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Razer Blade 18 review: Big and pricey

Razer Blade 18 review: Big and pricey

The Razer Blade 18 is the gaming firm's biggest laptop yet. Massive, and powerful, it's no surprise that the Blade 18 carries a hefty price tag. My review set costs a whopping S$7,499, and it's not even fully decked out yet. That would be the S$8,699 version with an Intel Core i9, Nvidia GeForce RTX 4090, 64GB memory and a 4TB solid-state. Is it worth it? Well, I think there are better ways to spend that cash, but if you want the bragging rights, you got to pay for it.

Quick specs

  • 18-inch 2,560 x 1,600-pixel IPS display (240Hz)
  • Intel Core i9-13950HX chip with Nvidia GeForce RTX 4090 Laptop graphics
  • 3x USB-A, USB-C, Thunderbolt 4, HDMI 2.1, 2.5Gbps Ethernet port, SD card reader, audio jack
  • 91.7 watt-hour battery

Razer's laptops have often taken their design cues from Apple. Hence the minimalist, unibody aluminium chassis that feels sturdy with not the slightest hint of flex. This sleek chassis, though, belies its 3.1kg weight — it's still a huge 18-inch notebook, after all. But the most obvious Apple influence has to be the Blade's oversized touchpad. It's so big that it can be frustrating to use. I often hit the wrong part of the touchpad — while trying for a left or right click — and of course, nothing happens. Despite the size of the laptop, the keyboard, which feels shallow, lacks a numeric keypad. Instead, you'll find front-facing speakers flanking the keyboard. There are six speakers altogether on the Blade, and they sound terrific, without any distortion even at maximum volume.

The Blade's best feature is its 18-inch matte display. It's bright, vivid, and as fast as it gets with a 240Hz refresh rate. Bezels are thin, which make for an immersive gaming experience, especially with the excellent audio. The laptop comes with a 5MP infrared webcam that supports facial recognition. It's definitely better than most laptop webcam — a physical shutter would have been perfect. Unlike many gaming laptops, the Blade 18 has all its connectors at the sides. You get a decent number: Three USB-A ports, two USB-C, HDMI, a 2.5Gbps Ethernet port, and a SD card reader. An underrated feature: The Blade comes with a 330W GaN power adapter that's more compact than the ones included by some competitors.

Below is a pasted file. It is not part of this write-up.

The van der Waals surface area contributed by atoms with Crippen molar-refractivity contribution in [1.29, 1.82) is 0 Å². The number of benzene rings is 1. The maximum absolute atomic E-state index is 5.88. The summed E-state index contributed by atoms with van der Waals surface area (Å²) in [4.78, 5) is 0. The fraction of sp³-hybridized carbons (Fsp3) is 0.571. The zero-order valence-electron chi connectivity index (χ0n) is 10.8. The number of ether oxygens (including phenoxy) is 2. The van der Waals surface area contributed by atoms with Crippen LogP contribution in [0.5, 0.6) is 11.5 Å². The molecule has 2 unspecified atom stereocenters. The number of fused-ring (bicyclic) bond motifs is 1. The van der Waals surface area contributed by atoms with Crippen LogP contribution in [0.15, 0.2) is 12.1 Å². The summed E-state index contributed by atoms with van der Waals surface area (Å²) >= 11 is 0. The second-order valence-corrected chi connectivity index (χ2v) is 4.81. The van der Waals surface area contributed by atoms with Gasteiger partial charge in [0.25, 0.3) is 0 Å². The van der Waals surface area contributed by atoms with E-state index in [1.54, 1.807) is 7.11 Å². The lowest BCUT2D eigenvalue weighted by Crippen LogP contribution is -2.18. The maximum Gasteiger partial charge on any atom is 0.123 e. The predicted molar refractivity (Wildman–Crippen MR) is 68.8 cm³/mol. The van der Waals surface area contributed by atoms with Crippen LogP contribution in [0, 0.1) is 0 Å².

The Razer Blade 18 runs warm. While that's generally true of high-end gaming laptops, the 2023 models I have tested seem better at ensuring the heat doesn't get to the user. The Blade 18 feels unbearably warm at certain spots, like the area above the keyboard. The palm rest, too, feels warm, though the keyboard is still okay. And while the Blade 18 passed (barely) the demanding 3DMark Time Spy Extreme stress test, gaming performance seemed to fluctuate due to the thermals. For instance, it produced 117fps in Watch Dogs: Legion at Ultra and 1080p resolution on the first attempt. But this dropped to 111fps in subsequent runs. It meant that the Lenovo Legion Pro 7i, despite a “slower” RTX 4080 chip, was competitive with the RTX 4090-equipped Blade. To be fair, the Razer laptop pulled ahead of the Lenovo at 2,560 x 1,600 pixels (102fps vs 94fps).

Along with its Intel Core i9 chip and RTX 4090 graphics, my Razer Blade 18 review set also comes with 32GB of memory and a 2TB SSD. It's also S$7,499, making it the most expensive gaming laptop I have tested this year. A similarly-specced Aftershock Nova 16X costs around S$5,600. In short, you're paying a significant premium for Razer's branding and design (and an extraneous extra-large touchpad). I'm also unconvinced by the Razer Blade 18's cooling system — parts of the laptop still felt very toasty. At least Aftershock offers the option of a liquid-cooling solution. But if you want something powerful, yet discreet enough for the office, the Razer Blade 18 fits the bill. It's available now from Razer, Lazada, Shopee, and Amazon SG.

See Also
Sony A7C II

Note: Review unit provided by Razer.


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